- How is this business different from its competition?
- What training and feedback mechanisms do you offer?
- What kind of franchisees are you looking to recruit?
- Can you put me in touch with an existing franchisee?
- (Franchisors work hard to ‘sell’ their business on Discovery Days, focusing on the perks. With a contact to talk to, you can verify their claims. If a franchisor is reluctant to give this information, consider it a warning sign.)
6 – 7 months before: The franchisee evaluation
You’ve done a lot of homework on different businesses now. But nothing beats getting a first-hand account and talking to people who are in the thick of it. Get in contact with other franchisees – either from the industry or specific business you’re interested in. Ask them about their experience, and if they have advice for new franchisees starting out.
Good questions to ask other franchisees:
- Why did you become a franchisee?
- Why does this business appeal to you?
- What is your most / least favourite thing about running this franchise?
- Does this franchise meet your expectations?
- Is there anything you know now that you wish you knew when you started out?
5 months before: The finance evaluation
As you get ready to take the plunge, it’s time to get your finances in order. By now, franchisors will have told you exactly how much you need to put down for your first investment. They’ve also, hopefully, given you a good idea of the other costs involved, such as royalties and running costs.
However, it’s worth drawing up your own list of projected costs – from overheads to rent. Check you have enough funds to get going. If you don’t, set a goal and draw up a budget to help you get there. Start exploring your credit options, whether it’s a bank loan or support from family and friends.
Importantly, check your credit score. Franchisors will check this as part of your application, so you’ll want to do a health check on it first. Do it well in advance so that, if your rating is poor, you have time to improve it.
There are three credit reference agencies in the UK – Equifax, Experian and TransUnion – and everyone has the legal right to view their score. It’s worth checking with all three, since you don’t know which one your franchisor will use. Fortunately, it’s quick and easy to do. And since the new GDPR law came into effect in May 2018, it’s free too.
3 – 4 months before: Boost your skills
One of the appeals of franchising is that you can start a business without any previous experience or background in that sector. But that doesn’t mean you should walk in unprepared. Examine your skills and identify your strengths and weaknesses.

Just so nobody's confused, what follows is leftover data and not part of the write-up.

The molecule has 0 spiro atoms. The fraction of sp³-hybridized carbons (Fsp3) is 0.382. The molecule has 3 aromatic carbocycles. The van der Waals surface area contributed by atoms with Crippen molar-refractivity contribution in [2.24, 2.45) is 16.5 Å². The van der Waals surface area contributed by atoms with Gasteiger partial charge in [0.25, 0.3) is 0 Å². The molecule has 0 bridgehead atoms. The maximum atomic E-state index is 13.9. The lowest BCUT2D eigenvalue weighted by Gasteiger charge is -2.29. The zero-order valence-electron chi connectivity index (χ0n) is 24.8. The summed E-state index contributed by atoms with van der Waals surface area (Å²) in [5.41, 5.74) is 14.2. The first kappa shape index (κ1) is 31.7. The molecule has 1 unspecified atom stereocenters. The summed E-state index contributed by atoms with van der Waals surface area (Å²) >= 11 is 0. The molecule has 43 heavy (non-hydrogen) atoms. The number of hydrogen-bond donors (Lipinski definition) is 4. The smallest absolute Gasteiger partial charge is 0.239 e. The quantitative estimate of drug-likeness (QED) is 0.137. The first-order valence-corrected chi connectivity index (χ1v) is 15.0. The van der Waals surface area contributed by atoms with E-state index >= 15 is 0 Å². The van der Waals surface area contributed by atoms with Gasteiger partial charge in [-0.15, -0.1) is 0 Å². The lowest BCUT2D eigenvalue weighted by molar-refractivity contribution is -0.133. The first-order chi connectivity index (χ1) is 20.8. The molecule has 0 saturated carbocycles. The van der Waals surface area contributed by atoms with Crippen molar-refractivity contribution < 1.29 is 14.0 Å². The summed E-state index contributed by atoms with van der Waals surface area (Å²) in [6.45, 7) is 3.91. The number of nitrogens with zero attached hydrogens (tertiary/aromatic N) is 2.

There are three sets of skills to look at when becoming a franchisee:
- Your skills in that particular industry
- Your general business management skills
- Your soft skills
Soft skills are often the most important, since they’re not industry dependent. They include problem solving, leadership, negotiating, conflict resolution and collaboration.
Identify the most valuable skills for your chosen route. Then use this preparation time to upskill yourself, filling your gaps but also refining the skills you already have. This exercise will put you in a stronger position for your eventual interview with your franchisor, who will assess your personality traits, attributes and abilities.
Remember, however, that you don’t need to know or master everything now. Franchising is full of training opportunities. As part of your research, you should have a good understanding of the training and support on offer.
>> Read more:
- How Investing in a Franchise is Worth it
- Franchise Investment: The Good, The Bad and The Ugly
- Invest in a franchise or go it alone?
- 5 reasons to invest in a franchise
- Making your mind up: Top 5 things to consider before you invest in a franchise
- Reasons why you should consider investing in a new franchise system
1 – 2 months before: Get ready to commit to franchising
If you’re feeling informed, prepared and ready, now is when you’ll start taking the plunge. Your next steps will be to choose your franchise, negotiate the deal, read and sign the paperwork, and then go off to find your location, employees and customers. But that’s a whole other checklist. For now, our focus is one step one: getting you ready to become a franchisee.
While this is a 12-month plan, you can speed up or stretch out the timeline as you like. The goal is simply to give you plenty of time to prepare, so that when you take you first step into franchising, you’re ready.
Feeling ready to start? Here’s our UK Franchise Directory.
Sophie Cole, Point Franchise ©